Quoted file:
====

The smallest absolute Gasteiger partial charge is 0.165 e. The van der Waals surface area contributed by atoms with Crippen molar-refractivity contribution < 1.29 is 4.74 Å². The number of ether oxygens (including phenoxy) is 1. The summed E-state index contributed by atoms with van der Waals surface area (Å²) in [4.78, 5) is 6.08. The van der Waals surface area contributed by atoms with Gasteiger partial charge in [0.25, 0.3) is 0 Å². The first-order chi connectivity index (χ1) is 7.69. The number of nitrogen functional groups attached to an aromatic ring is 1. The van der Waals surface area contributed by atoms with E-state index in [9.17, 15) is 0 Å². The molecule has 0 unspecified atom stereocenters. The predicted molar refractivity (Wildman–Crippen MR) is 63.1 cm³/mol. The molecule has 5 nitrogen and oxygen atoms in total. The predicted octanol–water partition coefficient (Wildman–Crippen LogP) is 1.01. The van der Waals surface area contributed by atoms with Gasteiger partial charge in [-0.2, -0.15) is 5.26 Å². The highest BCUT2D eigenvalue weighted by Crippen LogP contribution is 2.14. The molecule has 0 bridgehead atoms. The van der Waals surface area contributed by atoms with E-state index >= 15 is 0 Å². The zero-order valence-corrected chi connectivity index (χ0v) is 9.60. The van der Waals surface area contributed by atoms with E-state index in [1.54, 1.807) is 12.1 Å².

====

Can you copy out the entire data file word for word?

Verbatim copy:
The smallest absolute Gasteiger partial charge is 0.165 e. The van der Waals surface area contributed by atoms with Crippen molar-refractivity contribution < 1.29 is 4.74 Å². The number of ether oxygens (including phenoxy) is 1. The summed E-state index contributed by atoms with van der Waals surface area (Å²) in [4.78, 5) is 6.08. The van der Waals surface area contributed by atoms with Gasteiger partial charge in [0.25, 0.3) is 0 Å². The first-order chi connectivity index (χ1) is 7.69. The number of nitrogen functional groups attached to an aromatic ring is 1. The van der Waals surface area contributed by atoms with E-state index in [9.17, 15) is 0 Å². The molecule has 0 unspecified atom stereocenters. The predicted molar refractivity (Wildman–Crippen MR) is 63.1 cm³/mol. The molecule has 5 nitrogen and oxygen atoms in total. The predicted octanol–water partition coefficient (Wildman–Crippen LogP) is 1.01. The van der Waals surface area contributed by atoms with Gasteiger partial charge in [-0.2, -0.15) is 5.26 Å². The highest BCUT2D eigenvalue weighted by Crippen LogP contribution is 2.14. The molecule has 0 bridgehead atoms. The van der Waals surface area contributed by atoms with E-state index >= 15 is 0 Å². The zero-order valence-corrected chi connectivity index (χ0v) is 9.60. The van der Waals surface area contributed by atoms with E-state index in [1.54, 1.807) is 12.1 Å².